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Raptors top Nets, even out series
They seemed ready, amped up from the start this time rather than waiting for some highlight-reel plays by their team to juice up the atmosphere.
It's as if Nets fans accepted Kevin Garnett's challenge to bring more of the noise and turn Barclays Center into a madhouse, bettering an environment that many deemed disappointing two nights earlier after the slight by Raptors general manager Masai Ujiri before the series opener.
Even with more than a few white towels dotting the backs of chairs, signaling some late-arrivers, they still were into it, making their presence felt even though the Nets dropped into a 17-point hole.
But those vocal cords got a lengthy breather in the fourth quarter, all because the Nets gave the fans little reason to roar.
After storming all the way back and grabbing the lead, the Nets went belly up in the game's final six minutes, coming up small in crunch time.
They connected on three of their final 17 shots, mustered only 12 points and suffered an 87-79 loss to Toronto in Game 4 Sunday night that evened the first-round series at 2-2.
Game 5 is Wednesday night at Air Canada Centre.
"It's a tough loss, a game that we definitely should've won," Joe Johnson said. "I thought we had the fight and exerted a lot of energy getting back into the game. We managed to fight back, but we didn't come up with the big plays down the stretch."
In fact, the Nets didn't do much of anything in the fourth quarter -- other than volley home-court advantage back to Toronto, which got 24 points from DeMar DeRozan and 22 from Kyle Lowry.
The Nets misfired on their last six shots and didn't have a field goal in the final 6:12.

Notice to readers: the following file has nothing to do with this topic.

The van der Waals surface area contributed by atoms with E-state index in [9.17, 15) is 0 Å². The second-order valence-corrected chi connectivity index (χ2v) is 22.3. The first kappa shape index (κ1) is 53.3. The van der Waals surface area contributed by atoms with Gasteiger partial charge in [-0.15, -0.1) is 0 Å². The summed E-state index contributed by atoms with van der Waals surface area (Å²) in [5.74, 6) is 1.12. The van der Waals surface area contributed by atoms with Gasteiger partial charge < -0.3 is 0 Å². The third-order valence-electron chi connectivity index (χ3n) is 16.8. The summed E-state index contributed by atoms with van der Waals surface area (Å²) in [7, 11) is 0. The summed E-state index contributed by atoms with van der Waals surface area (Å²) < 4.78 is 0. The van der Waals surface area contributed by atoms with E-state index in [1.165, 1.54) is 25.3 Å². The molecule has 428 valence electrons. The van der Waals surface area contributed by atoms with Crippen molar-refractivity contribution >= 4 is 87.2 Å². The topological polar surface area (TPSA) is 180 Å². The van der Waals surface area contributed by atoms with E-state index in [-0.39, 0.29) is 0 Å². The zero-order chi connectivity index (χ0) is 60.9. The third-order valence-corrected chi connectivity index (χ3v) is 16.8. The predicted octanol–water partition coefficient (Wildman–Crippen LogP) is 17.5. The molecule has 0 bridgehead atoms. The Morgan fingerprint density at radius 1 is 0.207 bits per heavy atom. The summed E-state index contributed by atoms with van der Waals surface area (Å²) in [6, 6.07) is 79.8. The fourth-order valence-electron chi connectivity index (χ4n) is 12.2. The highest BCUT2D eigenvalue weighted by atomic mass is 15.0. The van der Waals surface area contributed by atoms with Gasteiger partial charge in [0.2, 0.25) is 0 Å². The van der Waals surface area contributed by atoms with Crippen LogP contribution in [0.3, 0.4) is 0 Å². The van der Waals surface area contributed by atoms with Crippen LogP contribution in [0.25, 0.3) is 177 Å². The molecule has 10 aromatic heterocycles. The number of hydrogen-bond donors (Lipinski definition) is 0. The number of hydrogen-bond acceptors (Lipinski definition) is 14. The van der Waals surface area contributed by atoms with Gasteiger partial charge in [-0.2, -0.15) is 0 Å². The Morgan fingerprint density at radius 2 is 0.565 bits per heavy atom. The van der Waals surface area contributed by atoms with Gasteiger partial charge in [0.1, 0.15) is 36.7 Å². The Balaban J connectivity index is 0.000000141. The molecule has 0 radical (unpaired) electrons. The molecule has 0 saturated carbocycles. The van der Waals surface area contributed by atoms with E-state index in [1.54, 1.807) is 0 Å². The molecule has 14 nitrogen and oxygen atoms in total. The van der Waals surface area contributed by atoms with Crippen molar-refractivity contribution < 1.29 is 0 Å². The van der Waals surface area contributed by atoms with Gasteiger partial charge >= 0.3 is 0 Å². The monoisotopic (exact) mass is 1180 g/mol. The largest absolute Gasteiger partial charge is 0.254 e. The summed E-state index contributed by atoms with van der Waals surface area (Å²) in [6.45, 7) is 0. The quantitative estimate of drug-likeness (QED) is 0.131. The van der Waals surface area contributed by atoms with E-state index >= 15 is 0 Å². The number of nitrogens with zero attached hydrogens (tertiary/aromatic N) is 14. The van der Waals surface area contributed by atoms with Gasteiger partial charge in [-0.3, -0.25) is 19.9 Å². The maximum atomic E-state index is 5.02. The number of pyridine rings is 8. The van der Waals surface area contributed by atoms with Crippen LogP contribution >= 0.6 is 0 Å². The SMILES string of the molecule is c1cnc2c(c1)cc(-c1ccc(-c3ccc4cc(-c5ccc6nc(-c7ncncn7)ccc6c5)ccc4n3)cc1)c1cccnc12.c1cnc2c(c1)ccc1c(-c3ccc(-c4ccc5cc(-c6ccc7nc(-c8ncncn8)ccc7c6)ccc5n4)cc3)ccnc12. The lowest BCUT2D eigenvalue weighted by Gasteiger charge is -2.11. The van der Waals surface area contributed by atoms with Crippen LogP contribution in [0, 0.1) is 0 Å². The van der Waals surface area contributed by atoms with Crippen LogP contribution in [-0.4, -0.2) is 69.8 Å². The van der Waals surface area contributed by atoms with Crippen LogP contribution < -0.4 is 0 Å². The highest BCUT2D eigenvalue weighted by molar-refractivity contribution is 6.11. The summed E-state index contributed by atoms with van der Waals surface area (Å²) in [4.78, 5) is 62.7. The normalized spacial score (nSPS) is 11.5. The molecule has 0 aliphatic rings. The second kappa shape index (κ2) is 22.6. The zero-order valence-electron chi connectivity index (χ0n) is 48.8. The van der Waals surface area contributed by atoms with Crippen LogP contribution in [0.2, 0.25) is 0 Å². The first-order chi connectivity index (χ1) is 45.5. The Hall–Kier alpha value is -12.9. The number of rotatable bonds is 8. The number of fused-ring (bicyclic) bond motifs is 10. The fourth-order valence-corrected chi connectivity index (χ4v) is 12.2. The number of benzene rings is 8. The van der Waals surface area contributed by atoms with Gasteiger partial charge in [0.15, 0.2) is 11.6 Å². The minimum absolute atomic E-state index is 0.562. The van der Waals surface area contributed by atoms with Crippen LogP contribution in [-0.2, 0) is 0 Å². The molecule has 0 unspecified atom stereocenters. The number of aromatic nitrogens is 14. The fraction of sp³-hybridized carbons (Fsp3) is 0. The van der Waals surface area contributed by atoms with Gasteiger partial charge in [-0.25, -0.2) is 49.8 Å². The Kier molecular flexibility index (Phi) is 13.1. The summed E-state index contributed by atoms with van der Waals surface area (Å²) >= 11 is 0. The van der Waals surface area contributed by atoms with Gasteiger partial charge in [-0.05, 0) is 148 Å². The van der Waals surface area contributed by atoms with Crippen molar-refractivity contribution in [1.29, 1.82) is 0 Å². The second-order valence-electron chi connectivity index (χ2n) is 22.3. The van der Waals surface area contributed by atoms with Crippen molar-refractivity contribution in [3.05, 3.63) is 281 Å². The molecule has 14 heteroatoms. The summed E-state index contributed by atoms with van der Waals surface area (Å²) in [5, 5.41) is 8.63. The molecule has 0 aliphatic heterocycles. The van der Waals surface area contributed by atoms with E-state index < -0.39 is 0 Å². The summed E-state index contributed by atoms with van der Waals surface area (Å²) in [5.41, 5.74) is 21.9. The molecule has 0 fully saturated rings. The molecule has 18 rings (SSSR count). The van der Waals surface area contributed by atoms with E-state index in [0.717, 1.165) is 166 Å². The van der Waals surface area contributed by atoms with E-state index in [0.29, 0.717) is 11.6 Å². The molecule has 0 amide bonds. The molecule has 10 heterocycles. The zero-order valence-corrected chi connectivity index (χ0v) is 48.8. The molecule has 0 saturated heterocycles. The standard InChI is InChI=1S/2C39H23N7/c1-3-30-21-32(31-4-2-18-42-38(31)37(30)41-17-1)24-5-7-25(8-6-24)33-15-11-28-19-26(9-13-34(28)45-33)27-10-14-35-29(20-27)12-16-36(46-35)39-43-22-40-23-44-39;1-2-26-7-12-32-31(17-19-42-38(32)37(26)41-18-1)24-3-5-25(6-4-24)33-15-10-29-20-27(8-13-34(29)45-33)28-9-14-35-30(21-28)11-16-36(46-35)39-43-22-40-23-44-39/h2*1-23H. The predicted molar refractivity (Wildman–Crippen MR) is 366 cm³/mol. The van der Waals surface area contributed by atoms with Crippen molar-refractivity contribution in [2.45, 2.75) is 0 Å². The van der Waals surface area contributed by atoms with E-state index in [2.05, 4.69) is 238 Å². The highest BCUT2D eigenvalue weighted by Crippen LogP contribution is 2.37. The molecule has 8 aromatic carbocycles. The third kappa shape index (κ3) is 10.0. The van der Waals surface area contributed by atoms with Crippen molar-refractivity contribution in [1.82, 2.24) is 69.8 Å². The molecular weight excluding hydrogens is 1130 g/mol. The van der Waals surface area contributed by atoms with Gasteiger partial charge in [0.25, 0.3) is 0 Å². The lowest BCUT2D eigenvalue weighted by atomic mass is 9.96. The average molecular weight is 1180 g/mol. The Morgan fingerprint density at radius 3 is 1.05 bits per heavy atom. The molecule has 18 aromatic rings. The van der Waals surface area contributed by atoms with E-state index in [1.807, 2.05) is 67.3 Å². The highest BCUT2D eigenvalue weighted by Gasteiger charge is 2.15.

Their last bucket was a layup by Paul Pierce that produced a 77-76 lead, but things spiraled down immediately after that.
The Nets missed their final six shots and turned the ball over four times on consecutive possessions, closing out the game in maddening fashion for the second straight contest. They yielded 32 points in the fourth quarter of Friday night's win.
"I think a lot of it was on us, our execution, our turnovers," Pierce said. "A combination of our turnovers and our lack of execution really did us in."
Understanding they had to corral Johnson in much better fashion, the Raptors sped up their trapping of the Nets' go-to guy, not allowing him to get going near the paint. He had only seven points and shot 2-for-7.
"They weren't going to let him play tonight," Nets coach Jason Kidd said. "Any time he got the ball, he was seeing double- or triple-teams . . . I thought he made all the right plays, but we couldn't knock down a shot for him."
The Nets' tandem of Johnson and Deron Williams had been playing well together in the series, but Williams had a rough game, finishing with 10 points, going 4-for-12 from the field and turning the ball over five times.
"I know I have to be more aggressive," Williams said. "I think Joe is probably thinking the same thing. The last three quarters, I wasn't really a factor. That's a big part of it."
But don't expect the Nets to wallow in misery during these next couple of days for essentially turning this into a best-of-three series.
"Can't dwell on that," Pierce said. "You get caught up into the emotions, you look back and say what you could've done. We've just got to move on.
"I've been through too many playoffs, so many highs and lows go throughout the playoffs, and you've got to understand that. So we've just got to move forward and say, 'Hey, we've got to get the next one, we've got to win on their floor again,' and that's it.
"You can't sit here and pout and moan and say, 'We should've did this, should've did that, could've did this, could've did that.' It's time. We've just got to move on."